Start-up life in Silicon Valley

25 January 2017 | EducationEntrepreneurship
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From left: Ron, Vinod, Rafikah and Andre taking in the sights in Mountain View

For NUS students Sre Vinod Seenivasan, Ron Teo De Zhao, Rafikah bte Mohamed Halim and Andre Tan, the highlight of their 2016 was spending much of the year immersed in an experience like no other at the NUS Overseas Colleges (NOC) programme in Silicon Valley, California.

The four were part of 95 students who went to the NOC in Silicon Valley in 2016 for a one-year stint, where they interned with technology start-ups as software engineers, marketing executives or other roles, and earned credits studying at the universities there in the evenings.

For them, the NOC was more than an opportunity to make new friends, learn new culture, and experience student life in a foreign country – it was a chance to be in the heart of one of the most entrepreneurial communities in the world, and more importantly it was a journey of self-discovery. In this challenging environment, they also discovered new traits about themselves that they could hone for their future development.

Vinod is a Year 4 NUS Mechanical Engineering student, who found added motivation to acquire more knowledge after seeing how his expertise contributed to his internship role as a software QA engineer in a Californian start-up.

“It triggered my curiosity for learning and knowledge. I returned to Singapore and NUS, more motivated to continue learning. This is my last year, and I’m taking classes in microprocessors and internal combustion engines to get useful knowledge which I hope to use in my start-up ventures,” said Vinod, who went to Silicon Valley on the NOC programme last year.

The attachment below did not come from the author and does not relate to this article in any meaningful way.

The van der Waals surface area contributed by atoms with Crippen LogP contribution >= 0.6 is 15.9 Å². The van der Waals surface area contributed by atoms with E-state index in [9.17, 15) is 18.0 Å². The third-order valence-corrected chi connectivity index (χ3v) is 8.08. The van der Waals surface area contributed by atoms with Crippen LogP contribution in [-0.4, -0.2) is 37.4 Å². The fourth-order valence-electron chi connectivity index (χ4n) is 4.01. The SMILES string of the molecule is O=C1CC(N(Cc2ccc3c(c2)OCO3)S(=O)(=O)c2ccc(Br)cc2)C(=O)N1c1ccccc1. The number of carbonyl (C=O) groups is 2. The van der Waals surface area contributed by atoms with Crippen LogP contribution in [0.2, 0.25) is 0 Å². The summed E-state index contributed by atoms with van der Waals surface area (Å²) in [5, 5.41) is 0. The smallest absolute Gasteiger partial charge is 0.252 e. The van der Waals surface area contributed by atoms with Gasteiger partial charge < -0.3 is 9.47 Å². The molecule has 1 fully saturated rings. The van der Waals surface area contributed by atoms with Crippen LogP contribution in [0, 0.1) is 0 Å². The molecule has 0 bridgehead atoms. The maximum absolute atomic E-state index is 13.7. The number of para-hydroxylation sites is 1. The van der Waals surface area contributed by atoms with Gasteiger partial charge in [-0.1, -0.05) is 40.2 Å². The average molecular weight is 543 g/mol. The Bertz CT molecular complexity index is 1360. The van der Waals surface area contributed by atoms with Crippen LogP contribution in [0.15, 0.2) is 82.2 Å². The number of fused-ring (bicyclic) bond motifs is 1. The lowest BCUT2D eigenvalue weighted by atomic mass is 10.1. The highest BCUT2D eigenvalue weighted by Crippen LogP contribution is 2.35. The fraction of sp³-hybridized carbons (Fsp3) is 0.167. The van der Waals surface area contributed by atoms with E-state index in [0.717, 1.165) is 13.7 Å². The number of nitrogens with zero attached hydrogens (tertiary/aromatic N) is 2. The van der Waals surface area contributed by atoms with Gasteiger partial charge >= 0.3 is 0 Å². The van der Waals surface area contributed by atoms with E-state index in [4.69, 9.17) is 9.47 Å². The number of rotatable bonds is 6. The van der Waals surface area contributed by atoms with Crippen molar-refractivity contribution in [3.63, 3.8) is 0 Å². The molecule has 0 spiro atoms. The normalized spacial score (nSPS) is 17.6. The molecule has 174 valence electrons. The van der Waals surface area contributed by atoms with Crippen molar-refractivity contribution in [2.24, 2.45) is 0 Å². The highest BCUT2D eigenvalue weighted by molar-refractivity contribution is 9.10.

Ron, a final year NUS Computing student majoring in information systems, discovered his ability to negotiate business deals with older and more experienced executives as a business development executive with a California-based startup accelerator called Plug and Play.

“I was only an intern but my managers expected me to close business deals with CEOs and senior executives. I learnt how to express myself better and be more confident so that I can do my job,” said Ron.

Vinod and Ron recently returned from their one-year NOC stint in Silicon Valley.


For Rafikah, Andre, Vinod and Ron, the NOC experience was a journey of self discovery

Year 3 NUS Business student Rafikah took up the NOC programme in hopes of exploring entrepreneurship and making the most of her time to participate in many start-up activities like hackathons in Silicon Valley. For Rafikah, juggling school, work and other activities was no walk in the park, and she advised that perseverance is needed.

“Time is always ticking; there’s so much to do here. It’s useful to set goals around entrepreneurship and I found I could persevere and uphold them,” said Rafikah, who is currently in the midst of her internship at Stellar Loyalty, a customer loyalty start-up.

For NUS Computing student Andre, the NOC programme saw him re-affirming his passion for data science. A business analytics major, his internship with social gaming network PlayPhone provided him with a larger data set for him to analyse.

Andre and Rafikah are still in Silicon Valley completing their NOC programme and will return to Singapore in mid-2017.

Over 2,100 alumni have returned from the NOC programme since it started in 2002. Collectively, NOC students and alumni have set up over 270 companies to date. The NOCs are now located in nine entrepreneurial cities across the world, with Lausanne, Switzerland and Munich, Germany as the latest additions in 2016.

Vinod also shared, “For students who want to be entrepreneurs and don’t know where to begin, the NOC is a good platform to broaden their skills and gain knowledge in a particular area. I view it as a life-changing experience and a must-have for wannabe entrepreneurs.”

Ron believes that while not all NOC participants will become entrepreneurs, the experience will nonetheless help them in their careers.

“It’s important to know what’s your purpose in life, what you should look for,” he stresses. “When you live in a foreign country, working and studying, juggling your time, you have to depend on yourself because there’s no family to provide you with back-up plans. This is reality. Now that I’m back in Singapore, I’m more appreciative of the NOC experience.”

By Grace Chng, a veteran tech writer who has been covering innovation and entrepreneurship since the first dotcom era in the 1990s.